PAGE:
In a separate statement, the organization added the protesting groups, which were allegedly being supported by sections of the Agribusiness sector, were “spreading the false claim that this demonstration is by truck drivers.”
The CNTTL stressed that the movement was not organized by workers, and that self-employed truck drivers and CLT workers were “victims of these blockades, since these [Bolsonarista] groups had hired truck freights with stones and earth to make it difficult to pass on the highways, a fact that constitutes a crime!”
The demonstrations were also opposed by the National Transport Confederation (CNT), stating that while it respected every citizen’s right to demonstrate, its exercise must not harm other people’s rights.
“In addition to economic upheavals, work stoppages create difficulties for people to move, including the sick, in addition to hampering access to the transport of basic necessities for the population, such as food, medicines and fuel,” it said in a statement.
The current governor of the state of São Paulo Rodrigo Garcia, who supported Bolsonaro in the second round, gave a press conference on the morning of November 1 wherein he affirmed that “We have a president-elect and that is president Lula.” He announced that there would be a R$100,000 per hour fine for anyone taking part in the road blockades and stated that: “The election is over. São Paulo respects democracy.”
The PRF had maintained that it had adopted “all measures for the return of normal flow” on Monday, including “prioritizing dialogue” while recognizing the “right of manifestation of the citizens”. However, videos circulating online have shown police telling protesters that “we are all in the same boat” and the “only order we have is to be here with you”. The CNTTL also accused police of “turning a blind eye” to illegal roadblocks”.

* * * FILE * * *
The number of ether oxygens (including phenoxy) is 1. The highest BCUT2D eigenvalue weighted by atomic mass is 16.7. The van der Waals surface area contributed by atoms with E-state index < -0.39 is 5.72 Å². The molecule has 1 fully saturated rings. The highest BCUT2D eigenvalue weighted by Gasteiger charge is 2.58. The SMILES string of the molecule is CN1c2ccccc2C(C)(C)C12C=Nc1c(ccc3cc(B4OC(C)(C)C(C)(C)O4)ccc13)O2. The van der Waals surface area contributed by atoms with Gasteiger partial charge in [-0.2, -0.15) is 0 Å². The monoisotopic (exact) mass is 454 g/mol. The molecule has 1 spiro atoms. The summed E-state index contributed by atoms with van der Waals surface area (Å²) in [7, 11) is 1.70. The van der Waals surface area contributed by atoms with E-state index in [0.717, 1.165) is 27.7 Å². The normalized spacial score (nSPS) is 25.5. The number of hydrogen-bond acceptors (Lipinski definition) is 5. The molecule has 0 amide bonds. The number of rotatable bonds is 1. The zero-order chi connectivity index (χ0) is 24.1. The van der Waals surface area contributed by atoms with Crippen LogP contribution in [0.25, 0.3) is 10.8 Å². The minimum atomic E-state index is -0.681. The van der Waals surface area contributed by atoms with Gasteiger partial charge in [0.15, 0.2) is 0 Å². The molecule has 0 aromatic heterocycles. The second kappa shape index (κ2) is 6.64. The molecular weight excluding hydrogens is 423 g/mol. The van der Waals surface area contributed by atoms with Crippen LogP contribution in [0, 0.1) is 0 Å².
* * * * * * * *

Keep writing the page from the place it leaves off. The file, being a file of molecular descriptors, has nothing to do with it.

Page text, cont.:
Police could also be seen diverting cars as groups of Bolsonaristas blocked a lane on the main access road to São Paulo.
The PRF stated that it had approached the Attorney General’s Office (AGU) for a court order to halt the protests and resume traffic flow.
Finally, late on Monday night, the Minister of the Supreme Federal Court, Alexandre de Moraes, ordered the PRF to immediately clear all obstructed roads. The decision was issued in response to a request filed by the CNT and the deputy electoral attorney general, Paulo Gonet. Moraes stated that if the order was not complied with by 12:00 AM on Tuesday, then the director general of the police, Silvinei Vasques, would face a fine of R100,000 ($19,302) per hour, a possible removal from office, and even arrest.
He also warned that protesters would face a similar fine if they did not clear the roads as ordered. Moraes had also summoned the justice minister, the attorney general of the Republic as well as the attorney generals in the states, and the commanders of the military police.
Meanwhile, several reports have suggested that Bolsonaro might finally make a statement on Tuesday, November 1.
Amid the attempted provocations, president-elect Lula has continued to receive messages of solidarity and support, and also met with Argentinian president Alberto Fernández on October 31.